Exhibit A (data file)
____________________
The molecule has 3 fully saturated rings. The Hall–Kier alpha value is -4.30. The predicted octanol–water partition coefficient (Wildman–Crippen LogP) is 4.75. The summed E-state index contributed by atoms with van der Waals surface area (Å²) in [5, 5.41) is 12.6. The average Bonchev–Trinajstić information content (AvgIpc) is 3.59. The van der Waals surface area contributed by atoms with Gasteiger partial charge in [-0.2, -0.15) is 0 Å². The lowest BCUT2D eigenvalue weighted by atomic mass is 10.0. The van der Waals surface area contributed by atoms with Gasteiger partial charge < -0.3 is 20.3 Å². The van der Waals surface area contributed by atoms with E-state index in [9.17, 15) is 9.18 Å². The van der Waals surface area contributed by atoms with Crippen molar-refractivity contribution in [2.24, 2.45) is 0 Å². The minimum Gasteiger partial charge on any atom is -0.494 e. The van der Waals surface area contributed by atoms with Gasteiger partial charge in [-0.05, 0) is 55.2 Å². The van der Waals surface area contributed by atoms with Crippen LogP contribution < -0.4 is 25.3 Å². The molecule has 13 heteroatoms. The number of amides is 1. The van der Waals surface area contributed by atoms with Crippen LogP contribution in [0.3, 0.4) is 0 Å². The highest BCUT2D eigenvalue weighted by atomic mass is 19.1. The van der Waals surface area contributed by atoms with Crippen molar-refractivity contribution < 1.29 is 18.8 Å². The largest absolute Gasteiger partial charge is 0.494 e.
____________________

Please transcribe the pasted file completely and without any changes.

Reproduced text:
The molecule has 3 fully saturated rings. The Hall–Kier alpha value is -4.30. The predicted octanol–water partition coefficient (Wildman–Crippen LogP) is 4.75. The summed E-state index contributed by atoms with van der Waals surface area (Å²) in [5, 5.41) is 12.6. The average Bonchev–Trinajstić information content (AvgIpc) is 3.59. The van der Waals surface area contributed by atoms with Gasteiger partial charge in [-0.2, -0.15) is 0 Å². The lowest BCUT2D eigenvalue weighted by atomic mass is 10.0. The van der Waals surface area contributed by atoms with Gasteiger partial charge < -0.3 is 20.3 Å². The van der Waals surface area contributed by atoms with E-state index in [9.17, 15) is 9.18 Å². The van der Waals surface area contributed by atoms with Crippen molar-refractivity contribution in [2.24, 2.45) is 0 Å². The minimum Gasteiger partial charge on any atom is -0.494 e. The van der Waals surface area contributed by atoms with Gasteiger partial charge in [-0.05, 0) is 55.2 Å². The van der Waals surface area contributed by atoms with Crippen LogP contribution < -0.4 is 25.3 Å². The molecule has 13 heteroatoms. The number of amides is 1. The van der Waals surface area contributed by atoms with Crippen LogP contribution in [0.3, 0.4) is 0 Å². The highest BCUT2D eigenvalue weighted by atomic mass is 19.1. The van der Waals surface area contributed by atoms with Crippen molar-refractivity contribution < 1.29 is 18.8 Å². The largest absolute Gasteiger partial charge is 0.494 e.